Also known as: goat’s head, bullhead, Texas sandbur, calthrop, devil’s thorn, tackweed
Puncturevine is aptly named! This plant has spiny seed heads that can puncture bicycle tires, inflatable rafts, animal paws, and even shoes! Be on the lookout as it is starting to pop up in Washington County.
|Life Cycle:||Annual (life cycle lasts one year)|
|Early Detection and Rapid Response species:||Yes|
|Height:||Lays flat on the ground up to 6 feet (2 meters) across.|
|Stem & Leaf Description:||It grows many trailing, hairy stems from a central taproot.|
Leaves grow opposite along the stem and have several pairs of hairy leaflets.
|Fruit & Flower Description:||Small yellow flowers have five petals that open in the morning and close in the afternoon. |
The fruit, also known as a bur, has sharp, rigid spines, which some say resemble a goat’s head.
|Bloom Time:||April to October|
- Puncturevine is commonly found in pastures, along roads, beaches (both ocean and river), and parks.
- It is especially troublesome when growing in yards or sports fields where it goes unnoticed until a bur is stepped on.
- It is drought tolerant and grows in most soil types but prefers sunny areas with dry, sandy soils.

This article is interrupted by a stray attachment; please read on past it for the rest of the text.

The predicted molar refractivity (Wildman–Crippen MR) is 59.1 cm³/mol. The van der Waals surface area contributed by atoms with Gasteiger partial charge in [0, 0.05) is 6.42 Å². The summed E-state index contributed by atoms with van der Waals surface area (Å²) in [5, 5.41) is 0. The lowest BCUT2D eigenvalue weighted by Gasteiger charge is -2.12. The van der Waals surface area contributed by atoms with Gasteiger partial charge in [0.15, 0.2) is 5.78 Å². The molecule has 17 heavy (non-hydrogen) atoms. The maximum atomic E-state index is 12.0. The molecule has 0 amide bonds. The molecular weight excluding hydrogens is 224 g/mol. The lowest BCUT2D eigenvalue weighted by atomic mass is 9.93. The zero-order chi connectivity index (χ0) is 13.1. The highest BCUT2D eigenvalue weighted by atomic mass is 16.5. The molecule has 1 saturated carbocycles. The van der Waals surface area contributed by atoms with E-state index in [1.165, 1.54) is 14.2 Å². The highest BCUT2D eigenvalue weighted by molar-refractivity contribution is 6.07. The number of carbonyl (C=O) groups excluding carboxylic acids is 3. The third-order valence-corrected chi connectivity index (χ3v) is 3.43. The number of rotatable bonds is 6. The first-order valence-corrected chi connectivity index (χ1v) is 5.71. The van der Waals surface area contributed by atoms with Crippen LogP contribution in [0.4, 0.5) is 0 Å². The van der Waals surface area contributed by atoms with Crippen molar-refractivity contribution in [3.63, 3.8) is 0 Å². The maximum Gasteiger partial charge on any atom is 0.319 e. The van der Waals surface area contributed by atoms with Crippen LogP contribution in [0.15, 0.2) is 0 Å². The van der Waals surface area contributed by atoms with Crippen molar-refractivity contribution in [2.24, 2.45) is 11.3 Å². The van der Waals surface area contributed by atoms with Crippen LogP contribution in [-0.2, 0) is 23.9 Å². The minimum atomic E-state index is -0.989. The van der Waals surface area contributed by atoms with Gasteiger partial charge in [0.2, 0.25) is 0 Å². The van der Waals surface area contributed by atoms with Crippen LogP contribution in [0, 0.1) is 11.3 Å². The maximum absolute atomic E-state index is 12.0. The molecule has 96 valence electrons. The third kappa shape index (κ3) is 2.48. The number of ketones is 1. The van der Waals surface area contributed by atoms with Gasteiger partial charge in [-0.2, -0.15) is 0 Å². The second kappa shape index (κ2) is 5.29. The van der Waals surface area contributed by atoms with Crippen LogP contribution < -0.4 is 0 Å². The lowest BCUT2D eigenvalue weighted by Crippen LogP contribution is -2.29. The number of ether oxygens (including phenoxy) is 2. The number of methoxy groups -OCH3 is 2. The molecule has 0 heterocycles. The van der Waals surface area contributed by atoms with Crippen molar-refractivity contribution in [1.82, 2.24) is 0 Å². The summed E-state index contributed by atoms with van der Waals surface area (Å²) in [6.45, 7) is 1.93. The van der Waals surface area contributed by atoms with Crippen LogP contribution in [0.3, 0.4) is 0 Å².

- Puncturevine is toxic to livestock, particularly sheep and cattle. When livestock consume it in large amounts, it can cause blindness, paralysis, and even death.
- Sharp spines on its burrs allow its seeds to be easily transported by clothing, animal’s fur, car or bicycle tires
- Its burs are painful to step on and can easily puncture bicycle tires or footwear.
What we’re doing about it:
- Puncturevine is a priority species for the Tualatin SWCD. As such, our Invasive Species Program has been actively monitoring and treating it throughout the watershed.
- If identified within Washington County, a specially trained crew can come out survey for puncturevine. If found, the crew will treat the infestation for free.
What you can do about it:
- If you think you’ve found puncturevine in Washington County, please report it to the Oregon Invasive Species Hotline.
- Wear gloves whenever handling puncturevine to avoid being poked by its sharp burrs.
- Hand pulling or tilling the soil (1 inch or less) is effective in March before plants have begun to produce seeds. After removing puncturevine, throw it away in a plastic bag in the trash—not your yard waste bin or home compost.
Noxious Weed Listing:
For more detail information, download the Puncturevine Best Management Practices factsheet